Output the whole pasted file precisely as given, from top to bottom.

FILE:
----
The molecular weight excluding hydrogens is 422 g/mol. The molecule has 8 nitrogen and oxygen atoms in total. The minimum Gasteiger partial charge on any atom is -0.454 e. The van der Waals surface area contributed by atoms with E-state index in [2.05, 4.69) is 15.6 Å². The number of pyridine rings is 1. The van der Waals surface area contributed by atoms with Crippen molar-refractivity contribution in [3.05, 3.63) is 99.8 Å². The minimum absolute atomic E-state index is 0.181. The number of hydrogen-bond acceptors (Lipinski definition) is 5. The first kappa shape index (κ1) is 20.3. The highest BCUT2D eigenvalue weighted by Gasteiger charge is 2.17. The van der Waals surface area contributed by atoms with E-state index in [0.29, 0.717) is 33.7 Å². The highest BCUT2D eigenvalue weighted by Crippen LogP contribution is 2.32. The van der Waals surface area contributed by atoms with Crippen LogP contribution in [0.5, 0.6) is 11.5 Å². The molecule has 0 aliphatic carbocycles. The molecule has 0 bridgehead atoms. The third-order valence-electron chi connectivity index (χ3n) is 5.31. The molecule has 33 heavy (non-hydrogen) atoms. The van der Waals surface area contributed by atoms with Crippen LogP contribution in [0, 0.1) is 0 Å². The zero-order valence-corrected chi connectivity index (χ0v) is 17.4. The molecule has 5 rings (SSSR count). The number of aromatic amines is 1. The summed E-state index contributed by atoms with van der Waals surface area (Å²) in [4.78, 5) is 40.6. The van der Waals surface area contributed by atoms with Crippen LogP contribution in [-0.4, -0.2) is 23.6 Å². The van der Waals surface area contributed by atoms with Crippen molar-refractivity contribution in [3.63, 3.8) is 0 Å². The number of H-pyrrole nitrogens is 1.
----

The molecular weight excluding hydrogens is 422 g/mol. The molecule has 8 nitrogen and oxygen atoms in total. The minimum Gasteiger partial charge on any atom is -0.454 e. The van der Waals surface area contributed by atoms with E-state index in [2.05, 4.69) is 15.6 Å². The number of pyridine rings is 1. The van der Waals surface area contributed by atoms with Crippen molar-refractivity contribution in [3.05, 3.63) is 99.8 Å². The minimum absolute atomic E-state index is 0.181. The number of hydrogen-bond acceptors (Lipinski definition) is 5. The first kappa shape index (κ1) is 20.3. The highest BCUT2D eigenvalue weighted by Gasteiger charge is 2.17. The van der Waals surface area contributed by atoms with E-state index in [0.29, 0.717) is 33.7 Å². The highest BCUT2D eigenvalue weighted by Crippen LogP contribution is 2.32. The van der Waals surface area contributed by atoms with Crippen LogP contribution in [0.5, 0.6) is 11.5 Å². The molecule has 0 aliphatic carbocycles. The molecule has 0 bridgehead atoms. The third-order valence-electron chi connectivity index (χ3n) is 5.31. The molecule has 33 heavy (non-hydrogen) atoms. The van der Waals surface area contributed by atoms with Crippen LogP contribution in [0, 0.1) is 0 Å². The zero-order valence-corrected chi connectivity index (χ0v) is 17.4. The molecule has 5 rings (SSSR count). The number of aromatic amines is 1. The summed E-state index contributed by atoms with van der Waals surface area (Å²) in [4.78, 5) is 40.6. The van der Waals surface area contributed by atoms with Crippen LogP contribution in [-0.4, -0.2) is 23.6 Å². The van der Waals surface area contributed by atoms with Crippen molar-refractivity contribution in [3.63, 3.8) is 0 Å². The number of H-pyrrole nitrogens is 1.